The Best Way to Tenderize Meat - BBQ Steak Marinade - Beef Lamb Chicken Tenderizing

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The Best Way to Tenderize Meat - BBQ Steak Marinade - Beef Lamb Chicken
Most marinades are thin liquids that foods swim in before cooking but marinades are bathed in myth and mystery. Marinades usually have a number of ingredients such as salt, oil, flavorings, and acids (SOFA). The molecules of each are different sizes and some are attracted to the chemicals in meats and some are repelled by them. Some can flow easily into the microscopic voids between muscle fibres, some are too large. Meat is a protein sponge saturated with liquid. About 75% of meat is water. There's not much room for any more liquid in there. Think of a sponge. When you are wiping up a spill, as it gets fully loaded you just can't get any more liquid in there. Salt penetrates because it is a smaller molecule than water but, most importantly, because it reacts chemically with the water in the meat. But molecules like sugar and garlic are comparatively huge. Water is three atoms, two hydrogens and an oxygen, H2O. Salt is made of just two atoms, sodium and chloride, NaCl. Sucrose is C12H22O11, that's 45 atoms. Garlic's active ingredient is allicin, C6H10OS2, and it has 18 atoms, and garlic powder is more complex than that. Sugar can move inward a bit after days of marinating, but most ingredients go no further than the surface. There are important exceptions: Fish, shellfish, eggplant, and mushrooms. If you marinate thin slices of meat, say 1/2" thick skirt steak, the flavors may penetrate 1/8" on either side and so it will get close to the center, especially since skirt steak has loose fibers running parallel to the surface, but not thick pieces. Think of prime rib. The outside crust really tastes like the seasonings while the center tastes like plain old beef. But in most cases it is good that marinades don't penetrate very far. If that red wine marinade you used on your flank steak penetrated all the way, would you and your guests prefer purple meat to bright red? But let's not demean surface enhancement. A touch of sugar can help with browning and add flavor and color. Spices and herbs on the surface can make wonderful aromas. Acidity is measured on the pH scale of 0 to 14. Solutions with a pH of 7 are said to be neutral. Below 7, the solution is acidic. Above 7 it is alkaline. Here are the approximate pH measurements some common solutions for reference:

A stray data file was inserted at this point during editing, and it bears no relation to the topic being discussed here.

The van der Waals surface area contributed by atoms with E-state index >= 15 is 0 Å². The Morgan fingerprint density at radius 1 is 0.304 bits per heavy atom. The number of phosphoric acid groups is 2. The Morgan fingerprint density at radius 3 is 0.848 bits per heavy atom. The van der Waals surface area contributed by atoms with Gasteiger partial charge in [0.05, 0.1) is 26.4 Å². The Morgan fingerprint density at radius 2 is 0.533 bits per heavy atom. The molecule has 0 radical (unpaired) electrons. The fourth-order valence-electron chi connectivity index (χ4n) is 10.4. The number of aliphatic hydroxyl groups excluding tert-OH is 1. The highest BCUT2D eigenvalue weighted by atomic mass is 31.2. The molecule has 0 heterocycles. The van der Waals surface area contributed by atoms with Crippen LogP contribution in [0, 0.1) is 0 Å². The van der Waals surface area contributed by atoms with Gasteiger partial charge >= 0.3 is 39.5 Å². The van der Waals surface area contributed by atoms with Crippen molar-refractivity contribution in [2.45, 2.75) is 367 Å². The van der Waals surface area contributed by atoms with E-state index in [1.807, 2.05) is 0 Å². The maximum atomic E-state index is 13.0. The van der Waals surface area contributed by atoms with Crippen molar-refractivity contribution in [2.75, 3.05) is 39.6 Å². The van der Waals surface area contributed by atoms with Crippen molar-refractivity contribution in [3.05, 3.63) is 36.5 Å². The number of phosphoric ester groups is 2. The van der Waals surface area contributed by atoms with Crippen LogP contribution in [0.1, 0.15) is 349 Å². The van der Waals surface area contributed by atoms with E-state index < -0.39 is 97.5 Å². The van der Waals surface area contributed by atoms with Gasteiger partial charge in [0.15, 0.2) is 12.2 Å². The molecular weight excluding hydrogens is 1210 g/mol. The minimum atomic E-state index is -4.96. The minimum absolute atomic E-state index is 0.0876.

0 pH - Battery acid1 - Stomach acid2 - Distilled vinegar, lemon juice3 - Carbonated drinks, orange juice4 - Tomato juice, wine5 - Black coffee, beer, yogurt6 - Saliva, cow's milk7 - Pure water8 - Sea water9 - Baking soda, olive oil10 - Milk of magnesia11 - Antacids12 - Ammonia13 - Chlorine bleach 14 - Lye, liquid drain cleaner
Papain, the enzyme in papaya, is an enzyme in papaya and the main tenderizing ingredient in Adolph's Meat Tenderizer. These enzymes work fast. Within 30 to 60 minutes the meat is ready for the grill. Alas, pineapple and papaya add very little flavor to the meat in such a short time. Some people like the softer meat, others feel it is mushy. You decide. The enzymes are destroyed by the canning and bottling process, so be sure to use fresh pineapple, papaya, and ginger if you want the tenderizing.
Marinade for meat

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